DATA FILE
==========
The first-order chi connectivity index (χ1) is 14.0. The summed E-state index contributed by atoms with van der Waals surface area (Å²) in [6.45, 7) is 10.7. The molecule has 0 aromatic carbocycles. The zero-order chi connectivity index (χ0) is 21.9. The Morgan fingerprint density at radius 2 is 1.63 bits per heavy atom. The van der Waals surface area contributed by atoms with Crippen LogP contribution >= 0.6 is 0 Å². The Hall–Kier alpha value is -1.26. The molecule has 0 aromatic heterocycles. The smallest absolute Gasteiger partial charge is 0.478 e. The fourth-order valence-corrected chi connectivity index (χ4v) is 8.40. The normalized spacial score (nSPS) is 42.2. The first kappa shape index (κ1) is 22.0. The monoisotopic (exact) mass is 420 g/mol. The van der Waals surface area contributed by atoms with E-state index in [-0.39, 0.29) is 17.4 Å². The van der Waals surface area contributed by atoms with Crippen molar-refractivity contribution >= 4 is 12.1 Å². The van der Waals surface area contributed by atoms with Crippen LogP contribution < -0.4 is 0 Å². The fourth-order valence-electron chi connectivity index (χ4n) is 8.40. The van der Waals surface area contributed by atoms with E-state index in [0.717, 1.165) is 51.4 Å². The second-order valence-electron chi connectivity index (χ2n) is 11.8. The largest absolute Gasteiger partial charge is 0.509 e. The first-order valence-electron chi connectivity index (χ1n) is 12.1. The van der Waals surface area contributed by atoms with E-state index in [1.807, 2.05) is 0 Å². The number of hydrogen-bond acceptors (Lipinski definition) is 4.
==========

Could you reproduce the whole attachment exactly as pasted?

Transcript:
The first-order chi connectivity index (χ1) is 14.0. The summed E-state index contributed by atoms with van der Waals surface area (Å²) in [6.45, 7) is 10.7. The molecule has 0 aromatic carbocycles. The zero-order chi connectivity index (χ0) is 21.9. The Morgan fingerprint density at radius 2 is 1.63 bits per heavy atom. The van der Waals surface area contributed by atoms with Crippen LogP contribution >= 0.6 is 0 Å². The Hall–Kier alpha value is -1.26. The molecule has 0 aromatic heterocycles. The smallest absolute Gasteiger partial charge is 0.478 e. The fourth-order valence-corrected chi connectivity index (χ4v) is 8.40. The normalized spacial score (nSPS) is 42.2. The first kappa shape index (κ1) is 22.0. The monoisotopic (exact) mass is 420 g/mol. The van der Waals surface area contributed by atoms with E-state index in [-0.39, 0.29) is 17.4 Å². The van der Waals surface area contributed by atoms with Crippen molar-refractivity contribution >= 4 is 12.1 Å². The van der Waals surface area contributed by atoms with Crippen LogP contribution < -0.4 is 0 Å². The fourth-order valence-electron chi connectivity index (χ4n) is 8.40. The van der Waals surface area contributed by atoms with E-state index in [0.717, 1.165) is 51.4 Å². The second-order valence-electron chi connectivity index (χ2n) is 11.8. The largest absolute Gasteiger partial charge is 0.509 e. The first-order valence-electron chi connectivity index (χ1n) is 12.1. The van der Waals surface area contributed by atoms with E-state index in [1.807, 2.05) is 0 Å². The number of hydrogen-bond acceptors (Lipinski definition) is 4.